Frederick Henry SACKETT
Rank: Private
Number: 1416
Unit: C Company, 14th Battalion ROYAL WARWICKSHIRE REGIMENT
Date of Death: 20 September 1916
Age: 23
Cemetery: Mont Huon Military Cemetery, Le Treport, Pas de Calais, France

Frederick and his younger brother, Richard, died within three days of each other. They also both have their names inscribed incorrectly on the Heaton Moor War Memorial. Their commemoration is on a small addenda panel fixed to the rear of the Memorial which spells the surname as Sacket. All official records, and their commemoration on the main town Memorial at Stockport Art Gallery, has it as Sackett. As will be noted later, when the Memorial was erected, the Sacketts had moved away from the Heaton Moor area and there was probably no-one who could confirm the correct spelling.

The Sackett family do not seem to have stayed for too long in one place. Frederick Sackett and Clarissa Wood married in the Canterbury area in the June quarter of 1889. The following year, their first child, Theodora, was born in nearby Whitstable. Two years later, they must have moved to Herne Bay as Gladys was born there. The mid-1890s found them in St Peters, onn the Isle of Thanet, where Frederick was born in about 1894. The youngest known child, Richard, was born three years later in Ramsgate.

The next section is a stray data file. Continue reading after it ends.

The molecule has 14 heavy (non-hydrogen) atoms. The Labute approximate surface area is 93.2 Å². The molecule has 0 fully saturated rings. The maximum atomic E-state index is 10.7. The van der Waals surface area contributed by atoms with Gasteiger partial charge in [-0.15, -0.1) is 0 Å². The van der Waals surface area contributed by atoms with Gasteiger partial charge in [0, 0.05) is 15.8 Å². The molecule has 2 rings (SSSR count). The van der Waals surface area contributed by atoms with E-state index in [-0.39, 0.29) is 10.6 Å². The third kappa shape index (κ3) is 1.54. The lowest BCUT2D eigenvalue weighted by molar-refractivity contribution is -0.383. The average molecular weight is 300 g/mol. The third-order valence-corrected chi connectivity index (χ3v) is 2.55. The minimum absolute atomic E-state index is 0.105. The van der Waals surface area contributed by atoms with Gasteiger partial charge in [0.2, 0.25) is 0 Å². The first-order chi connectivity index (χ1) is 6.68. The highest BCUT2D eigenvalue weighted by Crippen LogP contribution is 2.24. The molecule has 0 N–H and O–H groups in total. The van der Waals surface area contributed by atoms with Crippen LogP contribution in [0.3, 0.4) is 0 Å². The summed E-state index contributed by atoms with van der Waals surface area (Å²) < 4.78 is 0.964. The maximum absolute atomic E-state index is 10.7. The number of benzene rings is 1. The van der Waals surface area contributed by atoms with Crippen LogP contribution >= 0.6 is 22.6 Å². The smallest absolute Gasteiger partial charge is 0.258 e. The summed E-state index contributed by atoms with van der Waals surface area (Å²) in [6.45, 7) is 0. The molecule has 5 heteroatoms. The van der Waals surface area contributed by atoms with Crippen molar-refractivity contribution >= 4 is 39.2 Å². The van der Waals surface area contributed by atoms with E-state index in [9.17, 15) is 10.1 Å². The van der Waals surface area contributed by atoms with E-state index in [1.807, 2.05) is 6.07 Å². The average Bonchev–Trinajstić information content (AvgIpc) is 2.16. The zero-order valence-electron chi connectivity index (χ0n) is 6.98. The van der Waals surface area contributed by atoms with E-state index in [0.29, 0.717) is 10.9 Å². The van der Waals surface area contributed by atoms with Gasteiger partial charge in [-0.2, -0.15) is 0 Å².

In 1901, when the national census was taken, the family were at 20 Bath Street in Brighton where Frederick was employed as a manager for a provision merchants. The 1914 edition of Kelly's Directory for Cheshire shows, by then, they had moved to the Stockport area and were living at "Glen Garth" 24 Egerton Road, Heaton Chapel.

Frederick died, of wounds he'd received in action, at a military "base" hospital on the Channel coast. It is not known when he was injured and he may have been there for some time. The Battalion had regularly been in action since the middle of July at the Battle of the Somme. Frederick would have received attention from the Battalion's own medical officer just behind the front line before being evacuated to an army field hospital (casualty clearing station) some miles away. His condition would have been stabilised there and any necessary emergency surgery undertaken. He would then have been moved to the coast.

In the early 1920s, when the War Graves Commission collated its casualty information, Frederick Sackett had again moved. Clarissa had died, but he had remarried, to Mary. He was then the landlord of the Black Lion Hotel, Llanfair Talhaiarn, Denbighshire.

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